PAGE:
William James

Rookie (1842_1910 / New York City, New York)

William James Quotes

  • ''What every genuine philosopher (every genuine man, in fact) craves most is praise—although the philosophers generally call it "recognition"!''
    William James (1842-1910), U.S. psychologist, philosopher. Letter, June 13, 1907, to philosopher Henri Bergson. The Letters of William James, vol. 2 (1920).
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  • ''Our esteem for facts has not neutralized in us all religiousness. It is itself almost religious. Our scientific temper is devout.''
    William James (1842-1910), U.S. psychologist, philosopher. "The Present Dilemma in Philosophy," lecture 1, Pragmatism (1907).
  • ''A man has as many social selves as there are individuals who recognize him.''
    William James (1842-1910), U.S. psychologist, philosopher. The Principles of Psychology, vol. 1, ch. 10 (1890).
  • ''No more fiendish punishment could be devised, were such a thing physically possible, than that one should be turned loose in society and remain absolutely unnoticed.''
    William James (1842-1910), U.S. psychologist, philosopher. The Principles of Psychology, vol. 1, ch. 10 (1980).
  • ''The bottom of being is left logically opaque to us, as something which we simply come upon and find, and about which (if we wish to act) we should pause and wonder as little as possible.''
    William James (1842-1910), U.S. philosopher, psychologist. Originally published in Princeton Review (1882). "The Sentiment of Rationality," repr. In Essays in Pragmatism, Hafner Publishing (1948).
  • ''Faith is synonymous with working hypothesis.''
    William James (1842-1910), U.S. philosopher, psychologist. Originally published in Princeton Review (1882). "The Sentiment of Rationality," repr. In Essays in Pragmatism, Hafner Publishing (1948).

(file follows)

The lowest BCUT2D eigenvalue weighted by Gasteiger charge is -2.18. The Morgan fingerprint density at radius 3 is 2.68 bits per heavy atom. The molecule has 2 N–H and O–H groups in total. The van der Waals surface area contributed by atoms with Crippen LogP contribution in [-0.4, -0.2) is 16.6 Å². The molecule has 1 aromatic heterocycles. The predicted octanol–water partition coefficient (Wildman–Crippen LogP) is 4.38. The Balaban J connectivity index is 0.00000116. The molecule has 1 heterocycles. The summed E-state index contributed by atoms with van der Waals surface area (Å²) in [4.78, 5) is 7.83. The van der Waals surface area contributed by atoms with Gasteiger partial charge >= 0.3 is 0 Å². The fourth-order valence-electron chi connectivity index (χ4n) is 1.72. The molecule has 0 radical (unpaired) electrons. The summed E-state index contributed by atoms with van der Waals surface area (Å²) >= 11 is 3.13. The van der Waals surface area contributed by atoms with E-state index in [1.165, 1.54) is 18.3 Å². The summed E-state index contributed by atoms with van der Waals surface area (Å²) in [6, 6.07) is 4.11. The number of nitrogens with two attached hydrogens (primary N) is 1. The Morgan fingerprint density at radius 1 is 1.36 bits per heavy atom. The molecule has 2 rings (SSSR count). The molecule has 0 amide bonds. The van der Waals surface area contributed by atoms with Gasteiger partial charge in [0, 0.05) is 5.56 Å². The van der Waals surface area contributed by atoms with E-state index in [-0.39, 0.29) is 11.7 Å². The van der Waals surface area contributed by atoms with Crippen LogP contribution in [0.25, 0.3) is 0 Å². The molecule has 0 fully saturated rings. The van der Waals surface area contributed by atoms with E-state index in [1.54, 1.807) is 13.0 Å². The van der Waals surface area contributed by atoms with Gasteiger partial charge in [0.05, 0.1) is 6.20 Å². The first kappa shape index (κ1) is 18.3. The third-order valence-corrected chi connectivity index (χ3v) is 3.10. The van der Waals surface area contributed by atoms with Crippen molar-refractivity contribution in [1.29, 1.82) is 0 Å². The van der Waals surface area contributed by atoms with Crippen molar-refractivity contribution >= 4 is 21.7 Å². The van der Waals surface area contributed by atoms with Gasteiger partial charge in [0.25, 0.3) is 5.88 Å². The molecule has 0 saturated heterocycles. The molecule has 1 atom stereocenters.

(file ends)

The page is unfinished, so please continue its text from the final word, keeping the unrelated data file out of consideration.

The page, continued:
• ''The subjectivist in morals, when his moral feelings are at war with the facts about him, is always free to seek harmony by toning down the sensitiveness of the feelings.''
    William James (1842-1910), U.S. philosopher, psychologist. Originally published in Princeton Review (1882). "The Sentiment of Rationality," repr. In Essays in Pragmatism, Hafner Publishing (1948).
  • ''A chain is no stronger than its weakest link, and life is after all a chain.''
    William James (1842-1910), U.S. psychologist, philosopher. "The Sick Soul," lectures 6-7, The Varieties of Religious Experience (1902).
  • '''Pure experience' is the name I gave to the immediate flux of life which furnishes the material to our later reflection with its conceptual categories.''
    William James (1842-1910), U.S. philosopher, psychologist. Originally published in Journal of Philosophy (1905). "The Thing and Its Relations," Essays in Radical Empiricism (1912).
  • ''There must be something solemn, serious, and tender about any attitude which we denominate religious. If glad, it must not grin or snicker; if sad, it must not scream or curse.''
    William James (1842-1910), U.S. psychologist, philosopher. The Varieties of Religious Experience, lecture 2 (1902).

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Best Poem of William James

Hand In Hand

Hand in hand
write in the sand
what you feel
Did time heal
all the wounds
How many moons
must eclipse
before your lips
are warm not cold
from lies once told
I give my heart
to play the part
to dry your tears
and chase the fears
til we go on
hand in hand.

Read the full of Hand In Hand

Hand In Hand

Hand in hand
write in the sand
what you feel
Did time heal
all the wounds
How many moons
must eclipse
before your lips
are warm not cold
from lies once told
I give my heart
to play the part
to dry your tears
and chase the fears
til we go on
hand in hand.

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